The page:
Polar Bear Cub Does Berlin Zoo Proud Knut Learns to Stand On Hind Legs Without Falling Over
Berlin's most famous resident, Knut the polar bear cub, has finally taught himself to stand on his two hind legs after practicing hard for months. Polar bears stand up to look threatening, but Knut's keepers still aren't afraid of wrestling with him.
In June, when he was six months old, Knut still needed to support himself on rocks.
"He started standing up this month. It's a sign that he's getting increasing control of his body," the zoo's expert on bears, Heiner Klös, told SPIEGEL ONLINE.
Knut, hand-reared after his mother rejected him at birth, has been trying to stand up ever since he could walk but always needed to support himself on a rock, or the leg of his faithful keeper Thomas Dörflein. Whenever he tried to stand unassisted he always ended up on his backside -- until this month, when he learned to balance himself by stretching out his front paws.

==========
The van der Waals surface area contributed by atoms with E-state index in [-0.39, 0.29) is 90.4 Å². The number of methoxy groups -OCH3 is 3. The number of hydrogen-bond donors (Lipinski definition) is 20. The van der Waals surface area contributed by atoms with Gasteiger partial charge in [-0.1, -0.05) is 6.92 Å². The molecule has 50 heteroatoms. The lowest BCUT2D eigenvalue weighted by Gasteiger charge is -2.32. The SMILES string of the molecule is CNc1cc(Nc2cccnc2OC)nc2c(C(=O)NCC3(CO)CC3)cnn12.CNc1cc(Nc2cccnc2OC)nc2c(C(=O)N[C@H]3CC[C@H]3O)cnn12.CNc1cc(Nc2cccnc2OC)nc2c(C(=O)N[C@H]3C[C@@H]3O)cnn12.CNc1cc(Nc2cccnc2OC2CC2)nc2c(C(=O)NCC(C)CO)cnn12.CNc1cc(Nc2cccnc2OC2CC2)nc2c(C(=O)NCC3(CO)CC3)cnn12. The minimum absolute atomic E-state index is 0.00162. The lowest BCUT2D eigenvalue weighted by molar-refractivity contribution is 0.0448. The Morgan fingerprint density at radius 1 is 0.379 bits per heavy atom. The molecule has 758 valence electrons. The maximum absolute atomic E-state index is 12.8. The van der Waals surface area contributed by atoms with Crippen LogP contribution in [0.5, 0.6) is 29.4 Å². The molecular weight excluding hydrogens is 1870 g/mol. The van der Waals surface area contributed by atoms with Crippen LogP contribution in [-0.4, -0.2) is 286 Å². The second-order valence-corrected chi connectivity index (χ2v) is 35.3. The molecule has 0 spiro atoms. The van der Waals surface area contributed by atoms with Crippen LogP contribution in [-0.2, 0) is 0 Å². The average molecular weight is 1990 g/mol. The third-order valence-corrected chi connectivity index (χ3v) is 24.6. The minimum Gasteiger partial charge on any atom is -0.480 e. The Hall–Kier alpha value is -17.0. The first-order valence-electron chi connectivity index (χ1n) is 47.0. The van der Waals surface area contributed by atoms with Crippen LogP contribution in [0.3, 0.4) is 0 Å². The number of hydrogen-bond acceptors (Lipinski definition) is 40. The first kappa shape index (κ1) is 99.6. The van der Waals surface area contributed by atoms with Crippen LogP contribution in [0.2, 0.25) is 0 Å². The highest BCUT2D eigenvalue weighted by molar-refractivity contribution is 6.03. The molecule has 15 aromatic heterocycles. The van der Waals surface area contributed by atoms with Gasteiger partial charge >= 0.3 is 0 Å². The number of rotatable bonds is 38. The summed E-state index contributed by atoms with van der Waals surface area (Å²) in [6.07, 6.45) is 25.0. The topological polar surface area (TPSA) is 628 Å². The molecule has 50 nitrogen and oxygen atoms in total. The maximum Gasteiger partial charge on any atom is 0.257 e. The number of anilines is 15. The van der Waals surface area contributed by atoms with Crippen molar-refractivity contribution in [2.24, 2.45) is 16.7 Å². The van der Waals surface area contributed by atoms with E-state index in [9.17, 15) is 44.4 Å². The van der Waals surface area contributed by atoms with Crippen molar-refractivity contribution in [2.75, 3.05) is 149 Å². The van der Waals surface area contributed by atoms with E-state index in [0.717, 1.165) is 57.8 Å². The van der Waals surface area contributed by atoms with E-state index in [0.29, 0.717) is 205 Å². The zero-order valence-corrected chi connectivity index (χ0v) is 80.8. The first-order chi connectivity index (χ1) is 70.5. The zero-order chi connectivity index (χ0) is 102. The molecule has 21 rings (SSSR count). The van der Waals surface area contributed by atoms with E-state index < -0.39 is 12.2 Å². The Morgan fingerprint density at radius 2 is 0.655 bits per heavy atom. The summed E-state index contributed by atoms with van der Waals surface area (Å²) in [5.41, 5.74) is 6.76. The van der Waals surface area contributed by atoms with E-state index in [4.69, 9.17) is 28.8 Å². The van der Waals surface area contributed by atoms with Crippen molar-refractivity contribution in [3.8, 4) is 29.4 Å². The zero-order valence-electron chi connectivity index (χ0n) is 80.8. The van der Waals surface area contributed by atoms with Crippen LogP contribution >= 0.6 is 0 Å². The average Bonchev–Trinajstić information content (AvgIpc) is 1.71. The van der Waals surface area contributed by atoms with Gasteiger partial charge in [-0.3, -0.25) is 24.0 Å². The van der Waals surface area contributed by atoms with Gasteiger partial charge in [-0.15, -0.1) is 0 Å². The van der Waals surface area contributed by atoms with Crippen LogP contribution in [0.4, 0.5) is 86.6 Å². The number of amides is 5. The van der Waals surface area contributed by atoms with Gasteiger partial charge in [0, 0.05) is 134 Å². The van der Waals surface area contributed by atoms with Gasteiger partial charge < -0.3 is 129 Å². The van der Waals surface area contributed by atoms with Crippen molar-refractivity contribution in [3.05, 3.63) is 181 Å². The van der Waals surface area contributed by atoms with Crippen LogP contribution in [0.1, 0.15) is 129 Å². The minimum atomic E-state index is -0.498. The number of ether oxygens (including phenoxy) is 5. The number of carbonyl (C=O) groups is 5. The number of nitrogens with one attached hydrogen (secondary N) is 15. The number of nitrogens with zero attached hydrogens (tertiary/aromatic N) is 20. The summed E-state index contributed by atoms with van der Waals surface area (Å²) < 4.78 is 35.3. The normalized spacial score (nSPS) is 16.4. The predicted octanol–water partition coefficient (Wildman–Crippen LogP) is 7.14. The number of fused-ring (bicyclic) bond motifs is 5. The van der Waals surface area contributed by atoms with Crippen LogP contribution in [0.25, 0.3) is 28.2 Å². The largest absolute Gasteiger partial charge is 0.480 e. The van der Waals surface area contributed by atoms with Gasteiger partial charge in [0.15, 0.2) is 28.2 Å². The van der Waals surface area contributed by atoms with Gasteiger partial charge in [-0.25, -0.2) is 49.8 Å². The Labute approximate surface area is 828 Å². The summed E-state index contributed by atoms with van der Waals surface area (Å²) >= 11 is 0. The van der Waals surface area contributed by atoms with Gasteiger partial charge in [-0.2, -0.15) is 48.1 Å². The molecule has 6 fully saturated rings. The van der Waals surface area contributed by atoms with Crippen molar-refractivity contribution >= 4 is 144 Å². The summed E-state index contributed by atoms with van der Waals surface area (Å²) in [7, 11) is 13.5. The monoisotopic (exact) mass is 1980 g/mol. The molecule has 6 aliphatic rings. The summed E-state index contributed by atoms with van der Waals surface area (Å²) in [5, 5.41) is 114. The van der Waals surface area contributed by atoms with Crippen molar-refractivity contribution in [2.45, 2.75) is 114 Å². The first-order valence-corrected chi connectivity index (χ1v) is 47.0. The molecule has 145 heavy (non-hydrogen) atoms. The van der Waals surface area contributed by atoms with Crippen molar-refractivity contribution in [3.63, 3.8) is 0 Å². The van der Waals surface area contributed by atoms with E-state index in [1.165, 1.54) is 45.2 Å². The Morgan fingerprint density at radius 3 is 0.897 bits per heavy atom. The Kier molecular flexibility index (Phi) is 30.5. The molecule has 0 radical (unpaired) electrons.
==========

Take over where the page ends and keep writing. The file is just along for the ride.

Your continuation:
Being able to stand on hind legs is important in the wild because it can help polar bears look more threatening in confrontations with rivals. They often stand up and show their sharp teeth in an attempt to intimidate each other and avoid fights which can be very damaging to both parties given their size and power.
Not that Knut is intimidating his keepers yet. He weighs 95 kilos but still has direct contact with Dörflein and other keepers at the zoo, said Klös.
"Dörflein is a little more cautious these days but a younger keeper wrestles with him and they still play with a blanket," said Klös. "But his teeth are powerful and he's got big paws and we'll have to see how long that's still possible."
Klös said he couldn't predict whether Knut would still be in such close contact with his keepers by the time of his first birthday on December 5. "But we've definitely got a party planned for him," he added.
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